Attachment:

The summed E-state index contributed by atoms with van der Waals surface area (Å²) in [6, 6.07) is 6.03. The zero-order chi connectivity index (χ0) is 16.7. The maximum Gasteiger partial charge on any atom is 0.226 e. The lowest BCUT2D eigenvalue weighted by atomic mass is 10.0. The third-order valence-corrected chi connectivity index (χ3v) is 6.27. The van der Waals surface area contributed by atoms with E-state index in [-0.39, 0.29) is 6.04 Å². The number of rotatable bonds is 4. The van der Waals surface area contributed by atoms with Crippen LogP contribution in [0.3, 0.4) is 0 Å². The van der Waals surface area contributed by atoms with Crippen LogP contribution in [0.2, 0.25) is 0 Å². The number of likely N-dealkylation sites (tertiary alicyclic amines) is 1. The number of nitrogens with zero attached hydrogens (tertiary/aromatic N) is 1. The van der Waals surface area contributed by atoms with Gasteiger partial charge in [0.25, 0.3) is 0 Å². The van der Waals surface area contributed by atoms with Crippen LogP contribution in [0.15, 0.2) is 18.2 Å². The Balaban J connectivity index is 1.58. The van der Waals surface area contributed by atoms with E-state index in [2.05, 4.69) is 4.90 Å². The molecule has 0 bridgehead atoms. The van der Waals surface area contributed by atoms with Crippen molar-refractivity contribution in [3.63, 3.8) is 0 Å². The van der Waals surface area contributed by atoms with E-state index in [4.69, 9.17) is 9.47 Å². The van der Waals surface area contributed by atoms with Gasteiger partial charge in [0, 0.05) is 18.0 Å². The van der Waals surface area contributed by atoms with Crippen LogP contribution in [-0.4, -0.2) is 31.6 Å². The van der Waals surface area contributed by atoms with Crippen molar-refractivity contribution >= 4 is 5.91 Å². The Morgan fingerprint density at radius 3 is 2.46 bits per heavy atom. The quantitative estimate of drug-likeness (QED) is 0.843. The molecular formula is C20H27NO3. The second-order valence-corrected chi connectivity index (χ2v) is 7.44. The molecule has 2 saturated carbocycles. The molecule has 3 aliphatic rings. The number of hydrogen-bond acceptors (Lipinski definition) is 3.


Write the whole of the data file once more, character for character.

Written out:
The summed E-state index contributed by atoms with van der Waals surface area (Å²) in [6, 6.07) is 6.03. The zero-order chi connectivity index (χ0) is 16.7. The maximum Gasteiger partial charge on any atom is 0.226 e. The lowest BCUT2D eigenvalue weighted by atomic mass is 10.0. The third-order valence-corrected chi connectivity index (χ3v) is 6.27. The van der Waals surface area contributed by atoms with E-state index in [-0.39, 0.29) is 6.04 Å². The number of rotatable bonds is 4. The van der Waals surface area contributed by atoms with Crippen LogP contribution in [0.3, 0.4) is 0 Å². The van der Waals surface area contributed by atoms with Crippen LogP contribution in [0.2, 0.25) is 0 Å². The number of likely N-dealkylation sites (tertiary alicyclic amines) is 1. The number of nitrogens with zero attached hydrogens (tertiary/aromatic N) is 1. The van der Waals surface area contributed by atoms with Gasteiger partial charge in [0.25, 0.3) is 0 Å². The van der Waals surface area contributed by atoms with Crippen LogP contribution in [0.15, 0.2) is 18.2 Å². The Balaban J connectivity index is 1.58. The van der Waals surface area contributed by atoms with E-state index in [2.05, 4.69) is 4.90 Å². The molecule has 0 bridgehead atoms. The van der Waals surface area contributed by atoms with Crippen molar-refractivity contribution in [3.63, 3.8) is 0 Å². The van der Waals surface area contributed by atoms with E-state index in [4.69, 9.17) is 9.47 Å². The van der Waals surface area contributed by atoms with Gasteiger partial charge in [0, 0.05) is 18.0 Å². The van der Waals surface area contributed by atoms with Crippen LogP contribution in [-0.4, -0.2) is 31.6 Å². The van der Waals surface area contributed by atoms with Crippen molar-refractivity contribution >= 4 is 5.91 Å². The Morgan fingerprint density at radius 3 is 2.46 bits per heavy atom. The quantitative estimate of drug-likeness (QED) is 0.843. The molecular formula is C20H27NO3. The second-order valence-corrected chi connectivity index (χ2v) is 7.44. The molecule has 2 saturated carbocycles. The molecule has 3 aliphatic rings. The number of hydrogen-bond acceptors (Lipinski definition) is 3.